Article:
Madeline Waddell

ENG 102

Freeing the Gaze

There is an umbrella of terms to describe the act of looking. While a thesaurus could provide a list of synonyms that  describe perception, gaze is the only term specifically used for making a statement about art. Other words simply cannot describe the relationship between art forms and their reflections of the world and society. One form of art where a gaze is especially prevalent is in cinema. Cinema is so often used to entertain audiences, but behind the flickering screen is a deeper implication: the power it has to reflect the society around it.  The male gaze is a prevalent force in cinema that objectifies women due to the behavior engrained in a patriarchal society. In order to break away from the engraved order of a patriarchy, it is necessary to free the control of the camera from the male gaze.

Before addressing the male gaze, it is important to understand its parent concept: the gaze. Gaze was not always used as such a critical term. Before the twentieth century the noun gaze was synonymous with the word glance. Art critics initially used this term to acknowledge the gazes that were portrayed in paintings. It was not until the early twentieth century that Jaques Lacan, a French psychoanalyst, popularized the term the gaze by intertwining it with his theory of the mirror stage. The mirror stage is a concept based on the idea that an infant will recognize their reflection in a mirror. Because of this the child views itself as an object outside of themselves. The gaze embodies this same idea of awareness. This awareness that a person can be a visible object creates a loss of ones sense of freedom. It was not until the emergence of contemporary art criticism that gaze was used as a term to describe the relationship between what is viewed and the viewer. Jennifer Reinhardt, a student of The Chicago School of Media Theory explains that, “a gaze can transcend the medium in which it is produced and contains social implications beyond its function within the work of art” (1). It wasn’t until 1975 that Laura Mulvey, a very influential feminist film theorist, introduced the theory of the male gaze. Her theory directly makes a statement about the nature of cinema and the reflection it provides of a patriarchal society.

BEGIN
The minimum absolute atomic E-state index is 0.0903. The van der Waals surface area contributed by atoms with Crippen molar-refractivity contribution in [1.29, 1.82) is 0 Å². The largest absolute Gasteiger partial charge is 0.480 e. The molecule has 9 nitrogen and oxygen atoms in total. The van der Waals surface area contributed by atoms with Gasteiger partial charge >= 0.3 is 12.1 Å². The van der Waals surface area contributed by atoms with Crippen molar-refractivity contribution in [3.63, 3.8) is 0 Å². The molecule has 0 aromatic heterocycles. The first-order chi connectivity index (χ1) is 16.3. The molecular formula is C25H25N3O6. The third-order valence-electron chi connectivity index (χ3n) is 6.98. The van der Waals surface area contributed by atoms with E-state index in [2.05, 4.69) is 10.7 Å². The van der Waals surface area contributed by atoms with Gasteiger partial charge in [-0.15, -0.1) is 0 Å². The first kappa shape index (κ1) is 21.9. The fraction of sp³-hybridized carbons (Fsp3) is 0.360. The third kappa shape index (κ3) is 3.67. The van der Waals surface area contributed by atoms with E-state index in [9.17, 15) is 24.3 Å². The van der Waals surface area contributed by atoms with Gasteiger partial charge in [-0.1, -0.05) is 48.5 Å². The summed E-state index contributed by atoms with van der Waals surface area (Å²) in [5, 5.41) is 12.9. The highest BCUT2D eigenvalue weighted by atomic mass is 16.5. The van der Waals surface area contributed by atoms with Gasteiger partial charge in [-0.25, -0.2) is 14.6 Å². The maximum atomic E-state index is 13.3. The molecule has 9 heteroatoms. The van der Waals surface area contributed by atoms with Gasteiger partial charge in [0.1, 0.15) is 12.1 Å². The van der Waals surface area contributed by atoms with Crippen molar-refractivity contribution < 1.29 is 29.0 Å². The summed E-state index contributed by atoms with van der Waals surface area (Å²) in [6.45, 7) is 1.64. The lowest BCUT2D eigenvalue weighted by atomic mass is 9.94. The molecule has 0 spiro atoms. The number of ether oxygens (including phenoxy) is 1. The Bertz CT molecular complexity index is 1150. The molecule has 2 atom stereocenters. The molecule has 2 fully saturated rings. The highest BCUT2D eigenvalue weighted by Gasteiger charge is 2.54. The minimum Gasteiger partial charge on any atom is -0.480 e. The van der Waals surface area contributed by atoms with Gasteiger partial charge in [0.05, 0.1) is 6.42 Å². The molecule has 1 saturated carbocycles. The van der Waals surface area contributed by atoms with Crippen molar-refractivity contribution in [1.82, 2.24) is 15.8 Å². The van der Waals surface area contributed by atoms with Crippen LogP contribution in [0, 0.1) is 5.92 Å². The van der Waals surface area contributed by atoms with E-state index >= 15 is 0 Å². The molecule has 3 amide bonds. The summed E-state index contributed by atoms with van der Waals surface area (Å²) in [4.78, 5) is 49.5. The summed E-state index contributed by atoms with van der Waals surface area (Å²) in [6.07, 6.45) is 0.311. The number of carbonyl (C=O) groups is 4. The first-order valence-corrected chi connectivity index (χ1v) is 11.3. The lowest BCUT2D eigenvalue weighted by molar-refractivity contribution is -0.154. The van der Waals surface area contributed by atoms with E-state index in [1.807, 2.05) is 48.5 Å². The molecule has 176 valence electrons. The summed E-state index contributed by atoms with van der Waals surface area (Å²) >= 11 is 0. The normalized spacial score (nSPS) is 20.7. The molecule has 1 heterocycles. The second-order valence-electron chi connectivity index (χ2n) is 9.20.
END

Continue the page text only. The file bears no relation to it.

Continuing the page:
Laura Mulvey introduced the term male gaze in her very influential second wave feminist article, “Visual Pleasure and Narrative Cinema”. In,“Visual Pleasure and Narrative Cinema,” Laura Mulvey breaks down the role of a woman in cinema. Mulvey states that because of the lack of gender equality, viewing has been separated into two roles: the active male and the passive female. She believes that the active role causes the male to project his fantasies onto a female figure. The roles of women in cinema are specifically designed to be erotic and to encourage the active viewer to view women in a sexual nature. Mulvey articulates that throughout cinema women are portrayed as erotic objects to signify male desire. She address that a woman’s role in a traditional narrative film is actually insignificant to the plot and is specifically to freeze the story line by providing a moment of erotic contemplation. Mulvey very well states that, “film reflects, reveals, and even plays on straight, socially established interpretation of sexual difference” (34). The gaze is when the camera takes the viewpoint of a heterosexual male. Because the heterosexual male is the target audience of most film genre, the basic concept of men being watchers and women being watched is highlighted.